The Loftsman
Leith Shipyards

A history of the Ships built at the Henry Robb Shipyard in Leith, Scotland. Also a testimony to the men who built the Ships and to all who sailed in them.
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Home Ships Built in Leith 1946 to 1984 PORT TUDY - Yard No 506 - Motor Tanker - Soflumar - Built 1970

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PORT TUDY - Yard No 506 - Motor Tanker - Soflumar - Built 1970


PORT TUDY Ship No 506


 PORT TUDY as Ocean Challenger  
Owners    Soflumar
Registered     Keel Laid    
Type of Ship    Tanker Launched    25/01/1970
      Handed Over    
Ship Details          
Length Overall    101.7metres Launch Details    
Length B.P.    94metres Weather    
Beam    15.6metres Time to Water    
Depth Mld     8metres      
G.R.T.    3,060 tonnes      
Engines   Ruston 6A TCM
2 Engines – 600 RPM
Props    1      
Speed    14 Knots      
Other known names   1997-Ocean Challenger, 1994-Possidonia    
Current Status   Could still be in Nigeria somewhere.    
Content  on PORT TUDY will be added as and when available. 

The Tanker PORT TUDY re-named as Ocean Challenger

(photo credit unknown)


Ships History

Once a ship had been built and launched she then had to be out-fitted, and then complete sea trials
before being handed over to her new owners, who would look to have that ship at sea, as long as possible to pay for her build costs and of course to make the company good profits.

To this end one company may have had no requirement for a particular ship after a time and would then sell her on just like any other disposable commodity.
Hence a ship may have had a few owners and would go through many changes and names during what was hoped for a long and successful working life.

The Tanker PORT TUDY was an order from Soflumar a French shipping company and she was initially to be used to carry wine from France to the British Isles.

The Tanker PORT TUDY was named after a small port on the French Island of Ile de Croix just off the coast of Lorient in the North West Atlantic coast of France.

She was the first ship built in the Leith Shipyards of Henry Robb to the new European Metric system, which had been adopted by the then British Government to try and make us all more European? Perhaps it was the French connection that made them decide that this was a good time to change over the measuring system.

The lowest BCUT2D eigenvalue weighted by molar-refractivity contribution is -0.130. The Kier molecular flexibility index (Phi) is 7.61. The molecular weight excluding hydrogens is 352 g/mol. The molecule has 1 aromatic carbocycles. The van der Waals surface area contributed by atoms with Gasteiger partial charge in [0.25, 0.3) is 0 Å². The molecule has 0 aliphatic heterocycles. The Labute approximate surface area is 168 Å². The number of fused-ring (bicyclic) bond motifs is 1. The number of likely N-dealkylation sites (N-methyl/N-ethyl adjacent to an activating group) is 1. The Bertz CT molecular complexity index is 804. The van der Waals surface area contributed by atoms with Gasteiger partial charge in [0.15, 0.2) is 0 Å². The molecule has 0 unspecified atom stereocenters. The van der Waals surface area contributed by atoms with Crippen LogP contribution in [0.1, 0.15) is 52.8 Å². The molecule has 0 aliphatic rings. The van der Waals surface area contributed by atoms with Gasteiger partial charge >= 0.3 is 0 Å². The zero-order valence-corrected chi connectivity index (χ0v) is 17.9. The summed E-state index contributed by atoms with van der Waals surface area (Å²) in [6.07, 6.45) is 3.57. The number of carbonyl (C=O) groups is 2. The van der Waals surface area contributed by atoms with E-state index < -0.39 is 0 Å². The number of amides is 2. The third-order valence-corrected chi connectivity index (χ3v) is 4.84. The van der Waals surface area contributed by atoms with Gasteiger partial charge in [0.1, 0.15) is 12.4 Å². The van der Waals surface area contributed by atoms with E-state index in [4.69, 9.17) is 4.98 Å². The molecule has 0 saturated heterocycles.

It was a huge change going from the Imperial measurement system of feet and inches to the new millimetres and metres.

It must have caused more than a few headaches' with the work force of the time.

She had 12 cargo tanks and that would be a heck of a lot of wine. In fact that's almost 6,000 cubic metres.

However the ship was built and launched using the new European measurements and she was duly handed over to her new owners.

It has been difficult finding out information on the PORT TUDY since she was sold to Nigerian shipping interests but thanks to our friends at we have been able to find out a little bit more about her.

The following was kindly sent to us from

According to the Equasis database, and its last update from October 19th 2011, the status of the ship Ocean Challenger is always “in service” and owned by Al-Dawood Shipping Lines of Lagos, Nigeria. This company has had in the past, problems with the Nigerian Navy that accused one of its ships, the Mahdi of diversions and illegal oil trafficking: in December 2003, the Mahdi was arrested along with the African Pride, a tanker that she was supposed to have delivered. The Mahdi was released at the beginning of 2005 but African Pride disappeared. There is some confusion in the Nigerian press that wrongfully makes the African Pride and Ocean Challenger the same ship. The Ocean Challenger was photographed in August 2004 in Lagos.  In April 2005, Al-Dawood attempted to sell for demolition 5 ships from its fleet: Ocean Challenger, Sea Pearl, Carolina, Great Atlantic, and Mahdi. According to Equasis, in June 2012, the Sea Pearl and the Ocean Challenger are still properties of the company. 




The photograph above is .  August 6th 2004, Ocean Challenger at Badagri Creek, Lagos (Nigeria) © Bjørn Poulsen



We try here to give as full an account of her history as time and research permits, if you know of missing info or you have any photographs of her, then please get in touch and we shall update her story as we go along.


Tales from the Ship

Here you will find the stories from the men and women who sailed on the ships, what was it really like to be working on a ship in a raging sea and in the pitch dark of night, the real stories some funny some sad, some good and some bad.

Dedicated to all the brave men and women who sailed the vessels from the Leith Shipyards.

Should you know of anyone who may have sailed on her, then please feel free to get in touch so that we can add the story here.


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